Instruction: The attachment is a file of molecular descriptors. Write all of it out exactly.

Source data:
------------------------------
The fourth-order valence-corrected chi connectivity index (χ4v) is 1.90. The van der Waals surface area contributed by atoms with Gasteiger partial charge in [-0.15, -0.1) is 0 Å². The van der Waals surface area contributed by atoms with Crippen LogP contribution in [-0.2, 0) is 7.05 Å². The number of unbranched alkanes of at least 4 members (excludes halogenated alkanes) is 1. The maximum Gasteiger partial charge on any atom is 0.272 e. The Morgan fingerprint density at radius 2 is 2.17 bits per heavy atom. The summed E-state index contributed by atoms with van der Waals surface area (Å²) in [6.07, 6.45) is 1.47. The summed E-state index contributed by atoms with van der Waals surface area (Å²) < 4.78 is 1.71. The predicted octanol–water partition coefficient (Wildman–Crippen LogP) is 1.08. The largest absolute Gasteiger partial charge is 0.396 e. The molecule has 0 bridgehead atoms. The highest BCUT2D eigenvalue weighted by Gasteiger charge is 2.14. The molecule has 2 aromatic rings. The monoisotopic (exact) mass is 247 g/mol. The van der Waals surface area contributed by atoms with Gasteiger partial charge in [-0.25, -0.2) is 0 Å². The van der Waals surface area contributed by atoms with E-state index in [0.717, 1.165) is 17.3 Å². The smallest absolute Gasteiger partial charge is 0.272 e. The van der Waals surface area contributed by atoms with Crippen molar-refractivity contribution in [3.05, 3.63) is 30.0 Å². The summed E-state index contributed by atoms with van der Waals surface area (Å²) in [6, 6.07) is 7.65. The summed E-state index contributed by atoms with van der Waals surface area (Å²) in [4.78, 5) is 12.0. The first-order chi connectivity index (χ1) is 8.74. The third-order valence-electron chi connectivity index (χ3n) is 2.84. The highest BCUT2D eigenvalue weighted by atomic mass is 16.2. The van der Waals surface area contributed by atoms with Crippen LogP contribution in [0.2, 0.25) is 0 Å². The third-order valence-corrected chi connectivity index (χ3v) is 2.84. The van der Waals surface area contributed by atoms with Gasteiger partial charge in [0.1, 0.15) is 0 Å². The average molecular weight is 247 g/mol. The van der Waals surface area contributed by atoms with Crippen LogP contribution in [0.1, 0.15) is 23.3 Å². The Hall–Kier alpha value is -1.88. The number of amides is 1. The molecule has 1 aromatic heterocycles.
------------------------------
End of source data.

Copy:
The fourth-order valence-corrected chi connectivity index (χ4v) is 1.90. The van der Waals surface area contributed by atoms with Gasteiger partial charge in [-0.15, -0.1) is 0 Å². The van der Waals surface area contributed by atoms with Crippen LogP contribution in [-0.2, 0) is 7.05 Å². The number of unbranched alkanes of at least 4 members (excludes halogenated alkanes) is 1. The maximum Gasteiger partial charge on any atom is 0.272 e. The Morgan fingerprint density at radius 2 is 2.17 bits per heavy atom. The summed E-state index contributed by atoms with van der Waals surface area (Å²) in [6.07, 6.45) is 1.47. The summed E-state index contributed by atoms with van der Waals surface area (Å²) < 4.78 is 1.71. The predicted octanol–water partition coefficient (Wildman–Crippen LogP) is 1.08. The largest absolute Gasteiger partial charge is 0.396 e. The molecule has 0 bridgehead atoms. The highest BCUT2D eigenvalue weighted by Gasteiger charge is 2.14. The molecule has 2 aromatic rings. The monoisotopic (exact) mass is 247 g/mol. The van der Waals surface area contributed by atoms with Gasteiger partial charge in [-0.25, -0.2) is 0 Å². The van der Waals surface area contributed by atoms with E-state index in [0.717, 1.165) is 17.3 Å². The smallest absolute Gasteiger partial charge is 0.272 e. The van der Waals surface area contributed by atoms with Crippen molar-refractivity contribution in [3.05, 3.63) is 30.0 Å². The summed E-state index contributed by atoms with van der Waals surface area (Å²) in [6, 6.07) is 7.65. The summed E-state index contributed by atoms with van der Waals surface area (Å²) in [4.78, 5) is 12.0. The first-order chi connectivity index (χ1) is 8.74. The third-order valence-electron chi connectivity index (χ3n) is 2.84. The highest BCUT2D eigenvalue weighted by atomic mass is 16.2. The van der Waals surface area contributed by atoms with Crippen LogP contribution in [0.2, 0.25) is 0 Å². The third-order valence-corrected chi connectivity index (χ3v) is 2.84. The van der Waals surface area contributed by atoms with Gasteiger partial charge in [0.1, 0.15) is 0 Å². The average molecular weight is 247 g/mol. The van der Waals surface area contributed by atoms with Crippen LogP contribution in [0.1, 0.15) is 23.3 Å². The Hall–Kier alpha value is -1.88. The number of amides is 1. The molecule has 1 aromatic heterocycles.